From the original questioner:
Here's what I've done so far. I've ordered 12 metal rings of 24" diameter x 6" high and we'll bolt them to the roof of the container and then cut out the center portion. While waiting for the 12 filter bags to arrive, we'll cover each hole with a high durability vinyl-like insect screen from Home Depot. That should get us by for a while. Who knows, it may be enough surface area so that the screens don't clog up (plus they'll be on the ceiling of the container) and the dust particles may be small enough to live with.

From the original questioner:
Okay, here's what has happened! It worked pretty darn good! Since I last wrote, I tried the insect screen material at Home Depot... no good. It let through way too much dust. I went to a fabric store and bought a nylon sheer window curtain material (about $4/sq.yd) and covered each of the 12 holes, securing them with really large hose clamps. It worked great!

Just fine dust was coming out, so to dampen that a little bit more and rainproof the holes, we put a tarp over the top of the container and tied it off with ropes. So now, when we run the blower, it poofs the tarp up about 12" and the dust that comes through the fabric settles down on the sides of the container instead of drifting all over the business park.

What's good about this solution is that the filter material is very cheap and I didn't have to build a roof structure over the vent holes, just drape a tarp! Some clogging has occurred in the fabric, but we brush that from time to time and no big deal.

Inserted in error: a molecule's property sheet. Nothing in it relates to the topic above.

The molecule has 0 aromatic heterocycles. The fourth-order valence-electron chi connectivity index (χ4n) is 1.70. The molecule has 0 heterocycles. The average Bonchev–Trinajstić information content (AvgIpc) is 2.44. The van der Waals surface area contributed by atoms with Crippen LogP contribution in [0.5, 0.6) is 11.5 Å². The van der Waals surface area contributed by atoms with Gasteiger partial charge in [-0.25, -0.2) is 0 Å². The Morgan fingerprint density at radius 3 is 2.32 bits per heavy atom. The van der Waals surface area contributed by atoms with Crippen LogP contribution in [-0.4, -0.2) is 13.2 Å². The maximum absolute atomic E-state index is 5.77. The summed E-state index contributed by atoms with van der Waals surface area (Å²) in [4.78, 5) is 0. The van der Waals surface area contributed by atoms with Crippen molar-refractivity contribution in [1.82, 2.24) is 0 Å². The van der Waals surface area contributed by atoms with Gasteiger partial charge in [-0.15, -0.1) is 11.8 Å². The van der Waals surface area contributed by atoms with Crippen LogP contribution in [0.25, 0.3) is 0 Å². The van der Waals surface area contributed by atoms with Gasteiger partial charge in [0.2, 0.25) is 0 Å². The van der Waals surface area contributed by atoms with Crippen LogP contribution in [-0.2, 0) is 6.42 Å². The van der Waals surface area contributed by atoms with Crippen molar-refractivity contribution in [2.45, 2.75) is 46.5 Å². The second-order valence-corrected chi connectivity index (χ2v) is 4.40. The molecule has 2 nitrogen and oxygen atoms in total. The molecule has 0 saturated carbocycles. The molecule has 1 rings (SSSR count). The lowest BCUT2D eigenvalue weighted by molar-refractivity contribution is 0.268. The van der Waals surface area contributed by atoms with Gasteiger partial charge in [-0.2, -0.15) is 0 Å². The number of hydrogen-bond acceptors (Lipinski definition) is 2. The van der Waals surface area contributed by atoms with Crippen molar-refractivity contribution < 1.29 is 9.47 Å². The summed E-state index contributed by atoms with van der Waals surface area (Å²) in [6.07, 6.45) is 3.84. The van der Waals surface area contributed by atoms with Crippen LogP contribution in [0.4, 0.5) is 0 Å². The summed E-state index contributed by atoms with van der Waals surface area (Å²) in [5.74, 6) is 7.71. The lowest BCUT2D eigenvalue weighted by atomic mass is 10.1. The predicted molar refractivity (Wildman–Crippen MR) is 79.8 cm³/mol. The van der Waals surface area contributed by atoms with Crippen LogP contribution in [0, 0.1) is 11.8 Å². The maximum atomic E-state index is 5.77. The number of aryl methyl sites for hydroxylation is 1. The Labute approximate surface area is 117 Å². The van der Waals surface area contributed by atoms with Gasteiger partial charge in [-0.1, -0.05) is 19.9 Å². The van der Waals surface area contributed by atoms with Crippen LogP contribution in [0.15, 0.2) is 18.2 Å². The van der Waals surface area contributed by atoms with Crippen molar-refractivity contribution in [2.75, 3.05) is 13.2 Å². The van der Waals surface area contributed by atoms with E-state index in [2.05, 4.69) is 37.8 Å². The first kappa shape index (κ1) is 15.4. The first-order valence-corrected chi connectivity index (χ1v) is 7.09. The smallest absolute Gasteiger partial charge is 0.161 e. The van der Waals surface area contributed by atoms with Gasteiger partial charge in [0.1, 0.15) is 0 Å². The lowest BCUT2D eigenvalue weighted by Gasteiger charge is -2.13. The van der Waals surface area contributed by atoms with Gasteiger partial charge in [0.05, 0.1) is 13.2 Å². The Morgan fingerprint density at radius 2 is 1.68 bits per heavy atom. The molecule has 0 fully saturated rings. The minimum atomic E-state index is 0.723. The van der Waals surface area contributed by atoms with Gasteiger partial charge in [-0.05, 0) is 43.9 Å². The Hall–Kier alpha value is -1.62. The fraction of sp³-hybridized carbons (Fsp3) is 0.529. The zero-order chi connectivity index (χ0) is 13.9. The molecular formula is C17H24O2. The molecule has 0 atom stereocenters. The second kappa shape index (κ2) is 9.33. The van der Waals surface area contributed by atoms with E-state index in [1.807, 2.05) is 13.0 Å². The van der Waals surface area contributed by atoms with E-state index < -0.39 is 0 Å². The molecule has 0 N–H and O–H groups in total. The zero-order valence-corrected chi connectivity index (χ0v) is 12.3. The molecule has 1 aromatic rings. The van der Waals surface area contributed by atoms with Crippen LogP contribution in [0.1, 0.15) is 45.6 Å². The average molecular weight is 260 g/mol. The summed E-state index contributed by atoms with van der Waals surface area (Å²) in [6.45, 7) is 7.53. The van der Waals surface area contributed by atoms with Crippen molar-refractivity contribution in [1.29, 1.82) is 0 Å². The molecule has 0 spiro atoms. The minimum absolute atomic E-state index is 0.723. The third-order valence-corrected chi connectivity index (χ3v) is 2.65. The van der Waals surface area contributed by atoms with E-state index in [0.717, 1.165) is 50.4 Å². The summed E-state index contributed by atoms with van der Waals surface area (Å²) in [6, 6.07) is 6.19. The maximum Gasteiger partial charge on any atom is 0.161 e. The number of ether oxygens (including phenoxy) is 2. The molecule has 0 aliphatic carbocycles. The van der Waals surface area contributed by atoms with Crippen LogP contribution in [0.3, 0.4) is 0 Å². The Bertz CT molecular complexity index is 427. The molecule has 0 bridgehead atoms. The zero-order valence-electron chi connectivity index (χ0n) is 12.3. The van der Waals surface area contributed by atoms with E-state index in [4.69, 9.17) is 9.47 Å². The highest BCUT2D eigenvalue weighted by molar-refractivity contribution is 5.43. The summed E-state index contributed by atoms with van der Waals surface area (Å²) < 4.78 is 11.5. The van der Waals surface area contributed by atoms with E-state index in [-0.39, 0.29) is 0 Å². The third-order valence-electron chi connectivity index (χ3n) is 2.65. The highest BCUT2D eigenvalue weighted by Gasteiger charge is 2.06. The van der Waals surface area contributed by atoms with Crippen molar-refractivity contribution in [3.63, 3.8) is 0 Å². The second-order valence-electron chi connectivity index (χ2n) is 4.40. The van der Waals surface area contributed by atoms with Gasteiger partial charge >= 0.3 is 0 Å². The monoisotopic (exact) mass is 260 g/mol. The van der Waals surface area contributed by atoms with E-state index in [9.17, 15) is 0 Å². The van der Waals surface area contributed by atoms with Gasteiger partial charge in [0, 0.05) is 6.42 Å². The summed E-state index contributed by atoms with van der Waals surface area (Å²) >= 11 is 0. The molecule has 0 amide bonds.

By the way, I did finally get some of the bags from the supplier today via UPS and some are still on backorder. Once I get them all and a chance, we will build a covered wagon style roof over the container and install them, but I'm not in a big rush anymore because I can function.

Regarding wood shavings disposal, I placed a free ad in the local classified section of our newspaper last week and have had two people come by to load (themselves) at least a pickup truck load of our cypress/pine wood shavings. The only drawback so far is that they won't be able to load shavings when we're running the blower.

Oh, one other thing I learned. Our 25hp blower motor was drawing way too much amps because it had way too much airflow, we estimated about 10,000 cfm. I blocked all the unused pipes off, effectively cutting the cfm in half, and the amps went way down, from 128 to 90, which is barely acceptable for that size motor. The long term solution I'm told is to get a bigger motor to handle the 10,000 cfm that the blower and pipes will allow.

From the original questioner:
We've been using the dust collection container for a month or so and it's been doing pretty well. The 8x8x20 container fills up pretty quickly though! We placed a free classified advertisement in the two local papers and have found a couple of good ole boys who are more than happy to keep the container cleaned out.

The filters have worked pretty well, although they do get clogged. We finally got our real filter bags in the mail but haven't installed them yet because we have to build the little 4' high shed roof over the container first. I think the temporary filters get clogged quicker when there's more wood shavings in the container. Just an update to let ya'll know that this system will work if you don't want to or can't build a cyclone style where you work.